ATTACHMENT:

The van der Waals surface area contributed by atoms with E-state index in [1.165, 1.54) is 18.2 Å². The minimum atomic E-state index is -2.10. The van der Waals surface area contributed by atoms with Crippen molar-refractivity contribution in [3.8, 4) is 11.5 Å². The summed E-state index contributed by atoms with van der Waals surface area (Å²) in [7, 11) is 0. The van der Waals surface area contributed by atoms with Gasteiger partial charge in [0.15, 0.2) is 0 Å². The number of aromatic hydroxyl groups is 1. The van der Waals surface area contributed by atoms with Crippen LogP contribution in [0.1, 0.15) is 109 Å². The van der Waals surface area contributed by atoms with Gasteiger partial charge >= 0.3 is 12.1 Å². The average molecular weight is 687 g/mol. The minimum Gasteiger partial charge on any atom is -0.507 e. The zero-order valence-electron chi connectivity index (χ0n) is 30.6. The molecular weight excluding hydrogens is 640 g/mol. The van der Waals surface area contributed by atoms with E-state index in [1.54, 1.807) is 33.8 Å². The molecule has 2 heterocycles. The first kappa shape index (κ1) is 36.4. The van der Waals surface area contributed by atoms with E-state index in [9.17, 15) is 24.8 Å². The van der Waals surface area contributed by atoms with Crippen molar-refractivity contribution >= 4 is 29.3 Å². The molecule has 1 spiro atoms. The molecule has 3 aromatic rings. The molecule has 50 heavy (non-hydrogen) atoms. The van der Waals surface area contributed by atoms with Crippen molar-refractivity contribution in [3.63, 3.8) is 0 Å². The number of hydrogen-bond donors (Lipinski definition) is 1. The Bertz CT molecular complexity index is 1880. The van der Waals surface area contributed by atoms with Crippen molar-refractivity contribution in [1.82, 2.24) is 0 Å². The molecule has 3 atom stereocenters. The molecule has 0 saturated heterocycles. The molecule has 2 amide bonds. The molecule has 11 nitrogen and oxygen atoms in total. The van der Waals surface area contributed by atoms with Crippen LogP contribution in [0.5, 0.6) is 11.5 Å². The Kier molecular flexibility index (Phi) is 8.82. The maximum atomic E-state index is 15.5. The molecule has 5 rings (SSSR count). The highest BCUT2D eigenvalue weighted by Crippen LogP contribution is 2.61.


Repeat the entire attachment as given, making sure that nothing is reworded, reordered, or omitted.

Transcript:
The van der Waals surface area contributed by atoms with E-state index in [1.165, 1.54) is 18.2 Å². The minimum atomic E-state index is -2.10. The van der Waals surface area contributed by atoms with Crippen molar-refractivity contribution in [3.8, 4) is 11.5 Å². The summed E-state index contributed by atoms with van der Waals surface area (Å²) in [7, 11) is 0. The van der Waals surface area contributed by atoms with Gasteiger partial charge in [0.15, 0.2) is 0 Å². The number of aromatic hydroxyl groups is 1. The van der Waals surface area contributed by atoms with Crippen LogP contribution in [0.1, 0.15) is 109 Å². The van der Waals surface area contributed by atoms with Gasteiger partial charge >= 0.3 is 12.1 Å². The average molecular weight is 687 g/mol. The minimum Gasteiger partial charge on any atom is -0.507 e. The zero-order valence-electron chi connectivity index (χ0n) is 30.6. The molecular weight excluding hydrogens is 640 g/mol. The van der Waals surface area contributed by atoms with E-state index in [1.54, 1.807) is 33.8 Å². The molecule has 2 heterocycles. The first kappa shape index (κ1) is 36.4. The van der Waals surface area contributed by atoms with E-state index in [9.17, 15) is 24.8 Å². The van der Waals surface area contributed by atoms with Crippen molar-refractivity contribution >= 4 is 29.3 Å². The molecule has 1 spiro atoms. The molecule has 3 aromatic rings. The molecule has 50 heavy (non-hydrogen) atoms. The van der Waals surface area contributed by atoms with Crippen molar-refractivity contribution in [3.63, 3.8) is 0 Å². The number of hydrogen-bond donors (Lipinski definition) is 1. The Bertz CT molecular complexity index is 1880. The van der Waals surface area contributed by atoms with Crippen molar-refractivity contribution in [1.82, 2.24) is 0 Å². The molecule has 3 atom stereocenters. The molecule has 0 saturated heterocycles. The molecule has 2 amide bonds. The molecule has 11 nitrogen and oxygen atoms in total. The van der Waals surface area contributed by atoms with Crippen LogP contribution in [0.5, 0.6) is 11.5 Å². The Kier molecular flexibility index (Phi) is 8.82. The maximum atomic E-state index is 15.5. The molecule has 5 rings (SSSR count). The highest BCUT2D eigenvalue weighted by Crippen LogP contribution is 2.61.